Question put, pursuant to Standing Order No. 13 (Motions for leave to bring in Bills and nomination of Select Committees at commencement of Public Business):

The House divided: Ayes 178, Noes 320.

Division No. 104.] AYES [4.17 p.m.
Adley, Robert Bullus, Sir Eric Farr, John
Allason, James (Hemel Hempstead) Burden, F. A. Fell, Anthony
Atkins, Humphrey Cary, Sir Robert Fenner, Mrs. Peggy
Awdry Daniel Churchill, W. S. Fidler, Michael
Baker W. H. K. (Banff) Clark, William (Surrey, E.) Finsberg, Geoffrey (Hampstead)
Barber, Rt. Hn. Anthony Clegg, Walter Fletcher-Cooke, Charles
Batsford, Brian Cockeram, Eric Fookes, Miss Janet
Bennett, James (Glasgow, Bridgeton) Cooke, Robert Fox, Marcus
Bennett, Dr. Reginald (Gosport) Coombs, Derek Fry, Peter
Berry, Hn. Anthony Cooper, A.E. Gibson-Watt, David
Biggs-Davison, John Cordle, John Gilmour, Sir John(Fife, E.)
Boardman, Tom (Leicester, S.W.) Corfield, Rt. Hn. Sir Frederick Glyn, Dr. Alan
Boscawen, Hn. Robert Costain, A. P. Goodhart, Philip
Goodhew, Victor
Bowden, Andrew Crowder, F. P. Gorst, John
Braine, Sir Bernard d'Avigdor-Goldsmid,Maj.-Gen. Jack Gower, Raymond
Bray, Ronald Deedes, Rt. Hn. W. F. Gray, Hamish
Brewis, John Digby, Simon Wingfield Grieve, Percy
Brinton, Sir Tatton Dixon, Piers Griffith's, Eldon (Bury St. Edmunds)
Brown, Sir Edward (Bath) Doig, Peter Gurden, Harold
Bruce-Gardyne, J. Drayson, G. B. Hall, Miss Joan (Keighley)
Bryan, Sir Paul Elliot, Capt. Walter (Carshalton) Hall-Davis, A. G. F.
Hamilton, Michael (Salisbury) Mitchell, Lt.-Col.C. (Aberdeenshire,W) Smith, Dudley (W'wick & L'mington)
Hannam, John (Exeter) Mitchell, David (Basingstoke) Soref, Harold
Harrison, Col. Sir Harwood (Eye) Moiyneaux, James Spence, John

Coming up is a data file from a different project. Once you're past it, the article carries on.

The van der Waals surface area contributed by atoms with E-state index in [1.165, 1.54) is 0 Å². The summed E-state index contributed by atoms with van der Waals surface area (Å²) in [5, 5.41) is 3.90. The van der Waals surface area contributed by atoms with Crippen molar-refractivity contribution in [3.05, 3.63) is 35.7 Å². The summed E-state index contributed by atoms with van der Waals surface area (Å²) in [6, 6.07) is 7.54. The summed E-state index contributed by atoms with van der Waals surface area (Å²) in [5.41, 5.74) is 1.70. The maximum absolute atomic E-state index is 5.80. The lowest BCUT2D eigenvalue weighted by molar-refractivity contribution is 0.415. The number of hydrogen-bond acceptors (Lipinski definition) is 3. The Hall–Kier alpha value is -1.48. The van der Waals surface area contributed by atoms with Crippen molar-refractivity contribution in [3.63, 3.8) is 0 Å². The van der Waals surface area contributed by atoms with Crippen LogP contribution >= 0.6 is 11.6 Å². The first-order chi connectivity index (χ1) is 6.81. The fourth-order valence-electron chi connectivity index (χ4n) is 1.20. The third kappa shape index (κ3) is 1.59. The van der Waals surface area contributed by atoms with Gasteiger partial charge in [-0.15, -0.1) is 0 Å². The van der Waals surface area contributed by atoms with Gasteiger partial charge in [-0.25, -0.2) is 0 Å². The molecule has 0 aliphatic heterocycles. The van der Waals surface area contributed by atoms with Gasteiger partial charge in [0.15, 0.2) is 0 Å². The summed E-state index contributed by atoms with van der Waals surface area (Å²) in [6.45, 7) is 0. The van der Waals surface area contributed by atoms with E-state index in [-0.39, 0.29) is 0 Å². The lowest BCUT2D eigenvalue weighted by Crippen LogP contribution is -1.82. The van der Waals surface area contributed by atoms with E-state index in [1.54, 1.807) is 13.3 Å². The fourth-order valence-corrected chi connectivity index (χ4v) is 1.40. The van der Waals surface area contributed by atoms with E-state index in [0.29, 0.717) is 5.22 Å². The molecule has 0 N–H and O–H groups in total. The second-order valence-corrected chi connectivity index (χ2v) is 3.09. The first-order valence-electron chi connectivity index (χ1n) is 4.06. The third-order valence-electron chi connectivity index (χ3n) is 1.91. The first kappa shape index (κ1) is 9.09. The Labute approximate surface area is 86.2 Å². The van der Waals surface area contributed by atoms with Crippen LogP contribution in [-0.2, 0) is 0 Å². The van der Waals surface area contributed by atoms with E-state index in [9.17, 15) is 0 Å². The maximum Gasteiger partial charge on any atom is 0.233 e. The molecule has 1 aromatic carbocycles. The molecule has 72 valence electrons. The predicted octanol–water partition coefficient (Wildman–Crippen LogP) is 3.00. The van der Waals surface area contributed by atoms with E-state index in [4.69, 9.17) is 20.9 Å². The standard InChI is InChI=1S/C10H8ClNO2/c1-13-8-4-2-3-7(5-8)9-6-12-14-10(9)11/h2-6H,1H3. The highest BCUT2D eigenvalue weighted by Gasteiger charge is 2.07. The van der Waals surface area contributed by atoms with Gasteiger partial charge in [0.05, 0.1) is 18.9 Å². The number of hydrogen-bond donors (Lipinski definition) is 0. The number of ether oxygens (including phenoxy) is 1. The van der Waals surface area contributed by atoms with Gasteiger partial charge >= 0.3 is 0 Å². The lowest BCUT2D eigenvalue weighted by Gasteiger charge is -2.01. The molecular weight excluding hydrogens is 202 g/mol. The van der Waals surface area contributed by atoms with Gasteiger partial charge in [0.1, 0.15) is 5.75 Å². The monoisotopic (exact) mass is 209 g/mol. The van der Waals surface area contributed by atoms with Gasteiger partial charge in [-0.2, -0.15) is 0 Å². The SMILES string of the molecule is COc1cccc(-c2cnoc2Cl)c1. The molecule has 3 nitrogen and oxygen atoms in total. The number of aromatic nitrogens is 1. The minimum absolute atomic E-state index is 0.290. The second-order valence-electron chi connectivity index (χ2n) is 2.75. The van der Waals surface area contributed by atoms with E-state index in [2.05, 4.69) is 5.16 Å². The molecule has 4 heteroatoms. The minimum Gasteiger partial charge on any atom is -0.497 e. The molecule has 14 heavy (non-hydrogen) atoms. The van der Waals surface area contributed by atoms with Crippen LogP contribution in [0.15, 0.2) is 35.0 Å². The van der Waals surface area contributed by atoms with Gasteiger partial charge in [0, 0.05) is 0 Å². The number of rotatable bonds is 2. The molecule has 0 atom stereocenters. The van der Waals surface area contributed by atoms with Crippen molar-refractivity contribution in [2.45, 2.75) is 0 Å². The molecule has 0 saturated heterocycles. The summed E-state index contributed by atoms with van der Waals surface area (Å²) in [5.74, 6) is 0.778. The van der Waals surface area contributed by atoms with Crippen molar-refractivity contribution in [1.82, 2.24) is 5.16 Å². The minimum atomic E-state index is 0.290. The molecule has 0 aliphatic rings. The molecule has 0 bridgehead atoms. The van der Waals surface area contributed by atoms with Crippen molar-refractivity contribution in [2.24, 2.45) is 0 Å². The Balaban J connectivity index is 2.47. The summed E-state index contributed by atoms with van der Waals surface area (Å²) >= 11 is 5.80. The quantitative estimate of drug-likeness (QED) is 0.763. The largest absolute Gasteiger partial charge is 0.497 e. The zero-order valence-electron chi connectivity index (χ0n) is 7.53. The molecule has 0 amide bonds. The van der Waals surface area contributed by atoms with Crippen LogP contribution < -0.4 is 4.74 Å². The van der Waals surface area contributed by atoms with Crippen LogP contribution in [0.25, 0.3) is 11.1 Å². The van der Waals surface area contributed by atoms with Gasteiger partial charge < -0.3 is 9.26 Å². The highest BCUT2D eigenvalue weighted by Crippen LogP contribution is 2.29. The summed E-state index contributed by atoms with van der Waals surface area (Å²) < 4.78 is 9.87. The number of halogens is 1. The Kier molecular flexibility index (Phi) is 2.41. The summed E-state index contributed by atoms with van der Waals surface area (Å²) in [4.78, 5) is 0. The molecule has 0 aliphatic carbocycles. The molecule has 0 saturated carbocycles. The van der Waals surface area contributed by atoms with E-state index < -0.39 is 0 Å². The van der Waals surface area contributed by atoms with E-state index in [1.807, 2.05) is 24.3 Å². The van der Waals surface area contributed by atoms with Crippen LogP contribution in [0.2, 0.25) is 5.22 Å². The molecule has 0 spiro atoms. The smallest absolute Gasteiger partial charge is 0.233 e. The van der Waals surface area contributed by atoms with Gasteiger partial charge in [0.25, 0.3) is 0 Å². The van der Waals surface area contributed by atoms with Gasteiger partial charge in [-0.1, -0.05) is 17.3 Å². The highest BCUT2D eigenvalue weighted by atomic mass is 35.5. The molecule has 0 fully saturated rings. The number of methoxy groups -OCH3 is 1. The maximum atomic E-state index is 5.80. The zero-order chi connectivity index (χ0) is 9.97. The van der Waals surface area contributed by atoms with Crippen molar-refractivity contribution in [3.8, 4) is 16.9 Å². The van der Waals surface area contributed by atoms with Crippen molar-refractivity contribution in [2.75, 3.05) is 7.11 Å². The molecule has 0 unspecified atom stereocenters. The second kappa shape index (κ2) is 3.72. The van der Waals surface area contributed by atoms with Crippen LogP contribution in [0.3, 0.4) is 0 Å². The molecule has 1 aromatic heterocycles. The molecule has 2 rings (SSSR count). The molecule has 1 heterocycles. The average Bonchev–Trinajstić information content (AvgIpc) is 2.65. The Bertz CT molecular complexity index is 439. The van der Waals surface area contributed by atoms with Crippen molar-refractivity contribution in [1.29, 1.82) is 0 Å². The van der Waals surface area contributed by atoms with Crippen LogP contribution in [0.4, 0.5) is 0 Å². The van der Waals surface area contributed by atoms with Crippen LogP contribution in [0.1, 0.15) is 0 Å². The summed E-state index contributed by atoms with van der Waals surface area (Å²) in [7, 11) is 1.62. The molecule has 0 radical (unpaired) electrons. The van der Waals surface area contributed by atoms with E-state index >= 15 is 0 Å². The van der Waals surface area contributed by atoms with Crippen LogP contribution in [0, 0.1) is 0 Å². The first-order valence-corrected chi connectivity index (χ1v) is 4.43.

Hastings, Stephen Monks, Mrs. Connie Sproat, Iain
Hawkins, Paul Monro, Hector Stainton, Keith
Hicks, Robert Montgomery, Fergus Stanbrook, Ivor
Hiley, Joseph Morgan, Geraint (Denbigh) Stewart, Donald (Western Isles)
Hill, John E. B. (Norfolk, S.) Morgan-Giles, Rear-Adm. Stewart-Smith, Geoffrey (Belper)
Holt, Miss Mary Mudd, David Stodart, Anthony (Edinburgh, W.)
Hordern, Peter Murton, Oscar Stoddart-Scott, Col. Sir M.
Hornsby-Smith,Rt.Hn.Dame Patricia Nabarro, Sir Geralo Stokes, John
Howell, Ralph (Norfolk, N.) Neave, Airey Sutcliffe, John
Hunt, John Nicholls, Sir Harmar Taylor, Sir Charles (Eastbourne)
Iremonger, T. L. Noble, Rt. Hn. Michael Taylor, Edward M.(G'gow,Cathcart)
Irvine, Bryant Godman (Rye) Normanton, Tom Taylor, Frank (Moss Side)
Jessel, Toby Oppenheim, Mrs. Sally Taylor, Robert (Croydon, N.W.)
Kaberry, Sir Donald Orr, Capt. L. P. S. Temple, John M.
Kellett-Bowman, Mrs. Elaine Owen, Idris (Stockport, N.) Thatcher, Rt. Hn. Mrs. Margaret
Kershaw, Anthony Page, John (Harrow, W.) Thompson, Sir Richard (Croydon, S.)
Kimball, Marcus Percival, Ian Tugendhat, Christopher
King, Tom (Bridgwater) Pink, R. Bonner Turton, Rt. Hn Sir Robin
Kinsey, J. R. Quennell, Miss J M. Vaughan, Dr. Gerard
Kitson, Timothy Ramsden, Rt. Hn. James Waddington, David
Knight, Mrs. Jill Redmond, Robert Wall, Patrick
Le Marchant, Spencer Reed, Laurance (Bolton, E.) Ward, Dame Irene
Lewis, Arthur (W. Ham, N.) Rees-Davies, W. R. Weatherill, Bernard
Longden, Sir Gilbert Renton, Rt. Hn. Sir David White, Roger (Gravesend)
Loveridge, John Ridley, Hn. Nicholas Wiggin, Jerry
McAdden, Sir Stephen Ridsdale, Julian Wilkinson, John
MacArthur, Ian Roberts, Michael (Cardiff, N.) Wlnterton, Nicholas
McCrindle, R. A. Roberts, Wyn (Conway) Wolrige-Gordon, Patrick
Maclean, Sir Fitzroy Rost, Peter Wood, Rt. Hn. Richard
McMaster, Stanley Russell, Sir Ronald Woodnutt, Mark